Print
Playing with fire
By dstanley
3/9/2011 12:41:54 PM
I thought I was doing pretty well dealing with being sick, but then I realized this morning that I've been playing with fire. I've been in the gray area since Sunday, but last night and this morning it was getting pretty dark. I think I've pushed the line as far as I can, and that's not a good thing. To be honest, I'm not sure I'm still on the right side of the line. I need to find a way to get the spiritual stuff back to where it needs to be even though I'm sleeping extra. I need to get myself back out of the gray and onto solid ground. What I'm doing now is only going to lead to trouble. God's not going to keep bailing me out forever. I don't want to play with fire. I don't want to wonder if I've "technically" crossed the line or not. I want to know that I'm doing good. So here's to getting back on track.

D

Comments:

same boat    
"I am in the exact same boat as you. I hate the technicality argument. It must come from the Devil. I want to define my new bottom line (what I absolutely won't do) but it actually does need to be technical. Maybe the three second thought rule could apply to mb as well? I don't really know how to approach this."
posted at 14:49:01 on March 9, 2011 by lawrence
It's hard    
"It is a hard one. Where the line is isn't as clear as in some addictions. You can't just say no touching. I don't know if the 3 second rule would work for mb or not. I know I need to stay far away from the line, but I also need to have a clear idea where the line is. I don't know, and dang it my addiction counselor was out today so I can't even ask him."
posted at 16:32:58 on March 9, 2011 by dstanley
I'm afraid too    
"OK, I'll addmit that I'm a bit afraid to define the line too clearly because then I might run right up to it when I'm not doing well. Like right now, if what I've done isn't over the line then I may keep doing it and find myself over the line. If it is over the line than I might as well go all the way and enjoy it (that is until the guilt sets in) until I start my sobriety clock over again. I'm so confused and worried and disappointed right now."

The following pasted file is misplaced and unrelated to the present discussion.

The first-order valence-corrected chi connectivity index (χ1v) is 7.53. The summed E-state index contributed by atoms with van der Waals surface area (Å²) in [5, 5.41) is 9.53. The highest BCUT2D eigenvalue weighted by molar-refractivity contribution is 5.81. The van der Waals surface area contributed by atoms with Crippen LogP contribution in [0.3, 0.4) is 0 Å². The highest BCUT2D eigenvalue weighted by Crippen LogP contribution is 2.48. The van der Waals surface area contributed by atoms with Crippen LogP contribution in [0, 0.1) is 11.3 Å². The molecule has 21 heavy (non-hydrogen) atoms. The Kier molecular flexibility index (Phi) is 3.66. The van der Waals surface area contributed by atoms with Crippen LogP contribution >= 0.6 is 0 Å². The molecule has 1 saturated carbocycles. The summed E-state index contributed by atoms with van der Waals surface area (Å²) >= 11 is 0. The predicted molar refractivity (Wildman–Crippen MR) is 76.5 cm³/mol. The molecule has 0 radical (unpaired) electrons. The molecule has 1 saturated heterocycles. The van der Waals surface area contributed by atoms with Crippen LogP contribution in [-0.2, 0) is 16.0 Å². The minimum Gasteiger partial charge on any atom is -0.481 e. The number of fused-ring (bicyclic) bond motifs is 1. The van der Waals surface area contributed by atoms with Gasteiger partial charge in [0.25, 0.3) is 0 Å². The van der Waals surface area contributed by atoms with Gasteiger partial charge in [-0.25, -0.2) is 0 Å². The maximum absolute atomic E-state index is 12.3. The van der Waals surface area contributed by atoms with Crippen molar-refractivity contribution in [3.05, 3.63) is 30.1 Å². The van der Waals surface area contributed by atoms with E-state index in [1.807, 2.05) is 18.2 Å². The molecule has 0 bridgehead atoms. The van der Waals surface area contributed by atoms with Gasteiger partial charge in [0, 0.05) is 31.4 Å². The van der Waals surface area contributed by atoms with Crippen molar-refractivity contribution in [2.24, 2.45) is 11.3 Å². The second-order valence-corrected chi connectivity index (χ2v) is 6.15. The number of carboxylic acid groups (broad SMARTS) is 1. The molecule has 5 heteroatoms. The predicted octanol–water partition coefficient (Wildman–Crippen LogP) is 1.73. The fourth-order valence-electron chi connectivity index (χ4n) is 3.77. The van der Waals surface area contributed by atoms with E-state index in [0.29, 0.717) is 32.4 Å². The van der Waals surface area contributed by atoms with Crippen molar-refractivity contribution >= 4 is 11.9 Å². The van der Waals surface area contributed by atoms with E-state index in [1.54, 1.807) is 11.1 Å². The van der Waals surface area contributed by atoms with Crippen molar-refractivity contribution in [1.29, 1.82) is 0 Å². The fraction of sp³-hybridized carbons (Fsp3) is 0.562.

posted at 16:53:12 on March 9, 2011 by dstanley
Preoccupation with unworthy behavoir...    
"".... I'm so confused and worried and disappointed right now."

Even without knowing where the line is, you're already feeling the effects of getting near it. Rugga has mentioned this before, but as addicts we have no room to even move toward the line. It is a slippery slope to pain and self-resentment.

Elder Packer taught "Preoccupation with unworthy behavior can lead to unworthy behavior." You can't worry all day long about whether or not you're going to give in. The more time you spend worrying about it, the more likely you are to actually give in. When the temptation hits, recognize that it is normal, don't stress, don't beat yourself up, and don't fight it. You can't fight it for long enough to break free from addiction. Instead, recognize it and dismiss it. Change your thoughts. Do not spend one more minute than you have to thinking about unworthy behavior. If it keeps coming up then say a prayer for help and change your surroundings and/or activity. Anything to keep your mind occupied with something other than acting out. TV does not count, too many triggers, too little interaction to keep your mind focused.

The Lord will help you with this, just don't block him by entertaining unworthy ideas."
posted at 20:51:03 on March 9, 2011 by paul


Add a Comment:


***Anonymous User***     (login above to post UN-anonymously)








help
join
"By emulating the Master, who endured temptations but “gave no heed unto them,” we, too, can live in a world filled with temptations “such as [are] common to man”. Of course Jesus noticed the tremendous temptations that came to him, but He did not process and reprocess them. Instead, He rejected them promptly. If we entertain temptations, soon they begin entertaining us! Turning these unwanted lodgers away at the doorstep of the mind is one way of giving “no heed.” Besides, these would-be lodgers are actually barbarians who, if admitted, can be evicted only with great trauma."

— Neal A. Maxwell

General Conference May 1987